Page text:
Since its inception, I’ve seen more and more indie filmmakers add their films to Vidiverse, how did you reach out to them and convince them this was the most ideal & targeted platform for their projects? And how difficult is it to curate specific genres or subjects? I, fortunately, have very committed followers, many of whom are filmmakers themselves, and it was with their help that we initially launched Vidiverse and secured our first lot of submissions. Additionally, blogs like yours, podcasts, social media, etc. are how we generate further submissions. In terms of ‘convincing’ filmmakers it’s the most ideal platform, I’d say that little convincing was necessary. We offer a place for them to showcase their work and generate potential financial return to put back into their craft. It will also increasingly function as a way for them to build their own individual brand – we are ‘creator-centric’, we don’t boost individual videos like Youtube – we are about encouraging and rewarding those filmmakers who have a body of work on Vidiverse. On top of that, our contract is non-exclusive. We don’t want to limit our filmmakers and if they want to share their work on other sites and streamers, we won’t deny them the potential opportunities they might find through those sites. Though I hope they will increasingly view Vidiverse as the best possible way to showcase their work. Again, at the heart of Vidiverse is the desire to improve the situation for all indie filmmakers, and though we have a long way yet to travel I hope we’ve already shown we can and will succeed.Like the “big boys” (Netflix, Prime, etc,) Vidiverse plans to help finance and produce projects for indie filmmakers in the future. How difficult is it currently for filmmakers to get their projects from page to screen Down Under? Hugely difficult. Funding for shorts is almost non-existent, or out of reach for most filmmakers. Here in Australia, we are very much an entire industry built on the indie model – we don’t have studios here, and the number of streamers or TV concerns that are in a position to finance content are limited and often produce extremely conservative stuff for mass consumption. It can be difficult to engage investors for anything challenging and ground-breaking, even in the ultra low budget indie world of Aussie movies. Australia has some incredibly talented filmmakers with great ideas but it’s a long road to improve it. But this can all be applied to the larger indie world – as I say, the model is pretty much broken worldwide. A good film is always a kind of miracle, every film has odds it’s trying to beat – but in Australia a good film is a very special kind of even more rare miracle. We need to pull together as filmmakers, and build our own alternative model – one that services the artists as well or better than the commerce.Your website’s “Hope” page says…We want to represent the broadest spectrum of voices possible. What we lack in deep pockets to stream the mass-market and narrow-minded, we make up for with embracing the open-minded, the challenging, the brave, the original. What advice can you offer to indie filmmakers around the world who want to showcase their work on Vidiverse, and are there any specific submission protocols for doing so? The only submissions requirement is that the submitter owns all rights to the film. In terms of advice: get out there and make something! It’s films made with passion and dedication that capture our hearts. You don’t need to have lots of money to make a great film, you just need to work at your craft. And make the films you want to see, not the films you think others want to see. Creating with that mindset will give you more clarity in your decisions, and no doubt create a better film than if you made it with the hope of external praise. Just start, make a film, and keep making them no matter what anyone tells you, whatever negative criticism you might get. Passion is all you need.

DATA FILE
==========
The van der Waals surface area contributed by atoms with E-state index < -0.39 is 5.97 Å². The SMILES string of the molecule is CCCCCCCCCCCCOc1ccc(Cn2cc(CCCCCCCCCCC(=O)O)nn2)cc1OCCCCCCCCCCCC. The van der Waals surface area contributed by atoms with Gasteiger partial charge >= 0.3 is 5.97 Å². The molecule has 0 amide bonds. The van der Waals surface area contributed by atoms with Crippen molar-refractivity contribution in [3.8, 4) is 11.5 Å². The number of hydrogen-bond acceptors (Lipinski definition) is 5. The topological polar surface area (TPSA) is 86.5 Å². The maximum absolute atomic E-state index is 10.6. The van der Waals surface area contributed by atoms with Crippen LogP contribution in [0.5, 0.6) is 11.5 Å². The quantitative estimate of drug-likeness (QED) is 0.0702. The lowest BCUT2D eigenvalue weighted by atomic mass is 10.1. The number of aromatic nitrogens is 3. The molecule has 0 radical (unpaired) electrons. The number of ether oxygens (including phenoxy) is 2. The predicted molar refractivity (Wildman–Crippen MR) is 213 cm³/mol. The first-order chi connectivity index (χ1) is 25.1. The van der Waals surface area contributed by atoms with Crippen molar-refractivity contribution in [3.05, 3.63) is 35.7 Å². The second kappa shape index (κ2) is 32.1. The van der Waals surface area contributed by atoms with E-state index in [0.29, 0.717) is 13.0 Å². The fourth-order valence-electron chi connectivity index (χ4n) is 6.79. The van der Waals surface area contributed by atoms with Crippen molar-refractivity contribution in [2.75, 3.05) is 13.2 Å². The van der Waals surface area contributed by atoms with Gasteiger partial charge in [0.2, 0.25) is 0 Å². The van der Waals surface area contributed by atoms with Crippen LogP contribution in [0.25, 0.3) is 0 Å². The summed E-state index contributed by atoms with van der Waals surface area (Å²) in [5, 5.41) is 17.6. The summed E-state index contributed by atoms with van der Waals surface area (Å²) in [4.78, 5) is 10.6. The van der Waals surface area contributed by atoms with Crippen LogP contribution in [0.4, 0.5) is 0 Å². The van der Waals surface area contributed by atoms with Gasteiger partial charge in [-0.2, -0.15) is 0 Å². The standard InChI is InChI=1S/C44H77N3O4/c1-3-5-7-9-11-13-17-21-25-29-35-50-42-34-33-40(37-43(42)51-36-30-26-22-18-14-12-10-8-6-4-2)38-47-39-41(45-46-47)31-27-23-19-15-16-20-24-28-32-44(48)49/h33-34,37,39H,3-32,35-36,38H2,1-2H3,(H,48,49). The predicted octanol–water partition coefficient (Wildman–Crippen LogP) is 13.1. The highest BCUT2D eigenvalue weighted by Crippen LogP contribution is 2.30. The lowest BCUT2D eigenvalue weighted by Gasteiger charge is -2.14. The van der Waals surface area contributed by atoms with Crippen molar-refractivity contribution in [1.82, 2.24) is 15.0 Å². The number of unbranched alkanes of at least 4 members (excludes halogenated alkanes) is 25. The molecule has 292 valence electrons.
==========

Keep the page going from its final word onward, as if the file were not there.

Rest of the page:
Thanks, Alex, good luck as you build your portfolio of short films produced by talented filmmakers from around the globe. And a big THANK YOU for being such a patron of the artform and emerging fellow filmmakers. So, attn all filmmakers around the world – if YOU have a project that needs to be seen by audiences, why not reach out with a submission?
You can follow Vidiverse and select films and filmmakers to view here: https://www.vidiverse.com/
And follow Alex and Vidiverse on all social media platforms @vidiverse